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they just would slightly slow some of the buying they would see, you know, the economy is going to grow, and it'll be goodfor earnings and growth it is all going to vie in favor of closing the gap again between value and growth. >> maybe the way to play it, even your own strategy, is more about stock picking than it is about doing the factors or styles or value and growth for investors, it's sort of like you can be right for the right reasons or right for any reasons. often, if you stick with the right stocks, you can navigate through these times, whether they do pursue the taper, whether they have to throw the plan in the trash can chevron, general electric, you think investors can own it no matter the climate? >> i think so. it is picking individual stocks as this market really starts to, you know, probably starts to mitigate with regards to its overall growth expansion is tough one of the things we like about bristol-myers. it is clearly the best value in
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the health care space. it is trading at an 8 pe you get a strong almost 3% dividend while you wait. we think it is radically undervalued from the standpoint that people are worried about patent expiration on the back end, which is true and it's a important. what they're dramatically underestimating is the eight new drugs coming online are going to generate $20 billion, we feel, in new business. that's double what the street is expecting. that's strong. when you look at, again, a chevron, i mean, this is a company that has one of the purest plays to the commodity which continues to advance driving miles are back up to what they were pre-pandemic. airlines off a little bit but only marginally. you're looking at a stock that has the best lev ranerage and se of the highest margins, no royalties in the basin you have 5.2% while you wait at a 14 pe. so these are companies that, in their own right, standalone as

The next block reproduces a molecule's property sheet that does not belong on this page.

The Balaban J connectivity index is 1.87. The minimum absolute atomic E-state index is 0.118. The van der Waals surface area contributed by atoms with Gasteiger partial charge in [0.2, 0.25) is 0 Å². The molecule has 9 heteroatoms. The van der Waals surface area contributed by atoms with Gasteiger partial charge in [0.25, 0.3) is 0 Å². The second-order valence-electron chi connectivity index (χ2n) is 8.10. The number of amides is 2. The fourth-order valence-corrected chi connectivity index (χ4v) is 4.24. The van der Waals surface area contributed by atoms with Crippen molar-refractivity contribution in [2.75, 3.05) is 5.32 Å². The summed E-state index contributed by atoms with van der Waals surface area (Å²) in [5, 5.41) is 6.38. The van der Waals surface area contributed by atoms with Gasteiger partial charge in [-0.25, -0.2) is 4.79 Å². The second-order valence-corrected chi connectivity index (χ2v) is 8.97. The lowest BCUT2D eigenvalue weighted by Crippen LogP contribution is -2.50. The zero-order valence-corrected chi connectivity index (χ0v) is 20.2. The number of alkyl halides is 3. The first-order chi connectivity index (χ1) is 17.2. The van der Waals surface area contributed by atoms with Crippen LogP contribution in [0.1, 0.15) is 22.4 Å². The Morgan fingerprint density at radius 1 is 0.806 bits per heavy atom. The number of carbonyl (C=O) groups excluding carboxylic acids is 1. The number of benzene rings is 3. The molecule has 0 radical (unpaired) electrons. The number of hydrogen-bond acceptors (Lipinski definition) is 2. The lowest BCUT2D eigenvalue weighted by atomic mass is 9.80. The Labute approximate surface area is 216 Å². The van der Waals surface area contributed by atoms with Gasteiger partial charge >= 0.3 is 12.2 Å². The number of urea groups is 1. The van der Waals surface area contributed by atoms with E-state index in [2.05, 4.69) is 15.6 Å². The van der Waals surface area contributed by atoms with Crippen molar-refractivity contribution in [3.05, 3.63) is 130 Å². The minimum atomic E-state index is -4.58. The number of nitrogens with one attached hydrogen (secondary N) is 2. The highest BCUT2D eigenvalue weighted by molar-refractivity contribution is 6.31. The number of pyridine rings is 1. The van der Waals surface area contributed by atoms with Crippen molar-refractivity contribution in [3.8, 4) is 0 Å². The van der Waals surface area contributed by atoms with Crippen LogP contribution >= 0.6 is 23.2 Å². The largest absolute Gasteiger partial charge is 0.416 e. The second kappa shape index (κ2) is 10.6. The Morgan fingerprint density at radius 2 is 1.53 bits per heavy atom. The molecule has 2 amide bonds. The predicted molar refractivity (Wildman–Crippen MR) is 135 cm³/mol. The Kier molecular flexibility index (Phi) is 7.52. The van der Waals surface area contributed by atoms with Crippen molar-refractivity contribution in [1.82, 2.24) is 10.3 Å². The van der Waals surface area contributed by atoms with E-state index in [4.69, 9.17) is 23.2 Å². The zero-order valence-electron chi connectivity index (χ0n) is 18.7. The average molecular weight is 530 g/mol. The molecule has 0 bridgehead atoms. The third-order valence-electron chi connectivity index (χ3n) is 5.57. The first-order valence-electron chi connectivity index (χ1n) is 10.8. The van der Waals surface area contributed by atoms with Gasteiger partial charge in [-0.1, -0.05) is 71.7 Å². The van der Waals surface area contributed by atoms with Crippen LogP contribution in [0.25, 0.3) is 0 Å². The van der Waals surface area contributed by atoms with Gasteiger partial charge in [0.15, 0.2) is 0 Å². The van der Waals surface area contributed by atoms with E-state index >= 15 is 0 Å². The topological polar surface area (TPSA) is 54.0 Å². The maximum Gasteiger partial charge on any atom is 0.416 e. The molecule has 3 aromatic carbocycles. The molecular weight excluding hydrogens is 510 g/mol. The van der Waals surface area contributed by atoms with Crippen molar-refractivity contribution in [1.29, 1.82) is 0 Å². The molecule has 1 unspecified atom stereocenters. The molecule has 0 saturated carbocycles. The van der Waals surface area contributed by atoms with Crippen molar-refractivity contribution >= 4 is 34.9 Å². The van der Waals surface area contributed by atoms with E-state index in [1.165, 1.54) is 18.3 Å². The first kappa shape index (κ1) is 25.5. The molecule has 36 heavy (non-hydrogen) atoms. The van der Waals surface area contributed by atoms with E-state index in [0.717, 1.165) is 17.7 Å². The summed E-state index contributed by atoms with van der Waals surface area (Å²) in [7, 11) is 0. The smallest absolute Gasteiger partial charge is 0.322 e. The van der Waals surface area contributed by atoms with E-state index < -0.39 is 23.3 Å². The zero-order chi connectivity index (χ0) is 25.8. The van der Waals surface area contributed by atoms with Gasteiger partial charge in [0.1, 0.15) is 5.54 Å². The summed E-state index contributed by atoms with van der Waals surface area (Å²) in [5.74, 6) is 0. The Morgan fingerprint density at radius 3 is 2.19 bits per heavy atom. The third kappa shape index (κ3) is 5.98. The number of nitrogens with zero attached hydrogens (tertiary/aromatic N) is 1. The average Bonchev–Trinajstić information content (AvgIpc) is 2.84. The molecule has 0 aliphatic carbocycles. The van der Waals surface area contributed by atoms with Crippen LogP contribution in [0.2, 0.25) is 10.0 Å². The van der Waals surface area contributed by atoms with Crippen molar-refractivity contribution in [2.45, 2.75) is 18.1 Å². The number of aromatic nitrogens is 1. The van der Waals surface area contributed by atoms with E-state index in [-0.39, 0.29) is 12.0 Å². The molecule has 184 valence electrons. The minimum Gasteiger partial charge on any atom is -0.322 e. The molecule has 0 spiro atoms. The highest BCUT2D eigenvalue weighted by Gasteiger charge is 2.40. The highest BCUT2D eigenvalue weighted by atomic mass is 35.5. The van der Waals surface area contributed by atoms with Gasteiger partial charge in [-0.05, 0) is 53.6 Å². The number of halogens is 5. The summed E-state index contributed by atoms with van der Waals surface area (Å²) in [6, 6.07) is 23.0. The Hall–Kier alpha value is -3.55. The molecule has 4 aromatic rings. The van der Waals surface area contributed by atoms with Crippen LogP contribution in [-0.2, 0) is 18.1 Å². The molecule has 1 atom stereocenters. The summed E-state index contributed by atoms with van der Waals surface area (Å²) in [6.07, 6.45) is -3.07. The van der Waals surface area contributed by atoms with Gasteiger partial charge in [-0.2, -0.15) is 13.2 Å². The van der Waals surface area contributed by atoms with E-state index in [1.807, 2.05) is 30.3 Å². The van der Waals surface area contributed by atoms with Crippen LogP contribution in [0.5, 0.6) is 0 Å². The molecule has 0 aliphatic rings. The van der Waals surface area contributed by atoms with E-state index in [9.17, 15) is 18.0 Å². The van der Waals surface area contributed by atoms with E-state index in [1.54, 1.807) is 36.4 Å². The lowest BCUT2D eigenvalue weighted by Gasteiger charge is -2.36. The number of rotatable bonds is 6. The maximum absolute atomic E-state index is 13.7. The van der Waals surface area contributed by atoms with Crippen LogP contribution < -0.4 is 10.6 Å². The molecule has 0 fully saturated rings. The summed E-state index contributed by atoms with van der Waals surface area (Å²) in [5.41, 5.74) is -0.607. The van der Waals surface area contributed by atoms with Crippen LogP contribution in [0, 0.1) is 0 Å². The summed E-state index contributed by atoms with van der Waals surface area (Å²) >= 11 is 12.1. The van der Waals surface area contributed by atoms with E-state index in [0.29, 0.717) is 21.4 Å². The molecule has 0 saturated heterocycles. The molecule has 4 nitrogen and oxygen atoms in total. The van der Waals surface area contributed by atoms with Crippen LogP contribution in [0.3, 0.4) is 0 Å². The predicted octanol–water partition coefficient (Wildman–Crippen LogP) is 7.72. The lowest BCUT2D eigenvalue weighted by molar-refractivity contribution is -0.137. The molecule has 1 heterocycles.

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very strong values for people to get some nice appreciation. >> you say even ge you like what culp is doing. few companies are poised to see such strong profit growth in the next few years hope dan, we appreciate it. thank you. >> you bet. >> dan gentry. coming up, retail earnings are the best they've ever been are we in for a nasty holiday surprise, the way covid is shutting parts of china down again? we'll explore that. only shares are hanging on to a small gain. actually, they've gone negative on the session mixed quarterly results, but they're forecasting a big revenue surge for the year we'll talk about the latest at the oat company in a bit stay with us
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welcome back to "the exchange." markets are all affected by the major developments of the day, whether it is afghanistan, the taper talk we've been hearing from the fed as it relates to reporting from our steve leesman at the "wall street journal. take a look. a week after it moved 44 points for the week, we're in a pretty cl placid situation with the dow down ten, s&p down eight, and nasdaq down two-thirds of 1%, that's where the major action is in moves of the movers, material stocks are lower nucor and albemarle, cf industries leading the declines again, these are a lot of materials names key to the global economy, as well. a couple different things to keep in mind semiconductors are doing better. n vid i can't down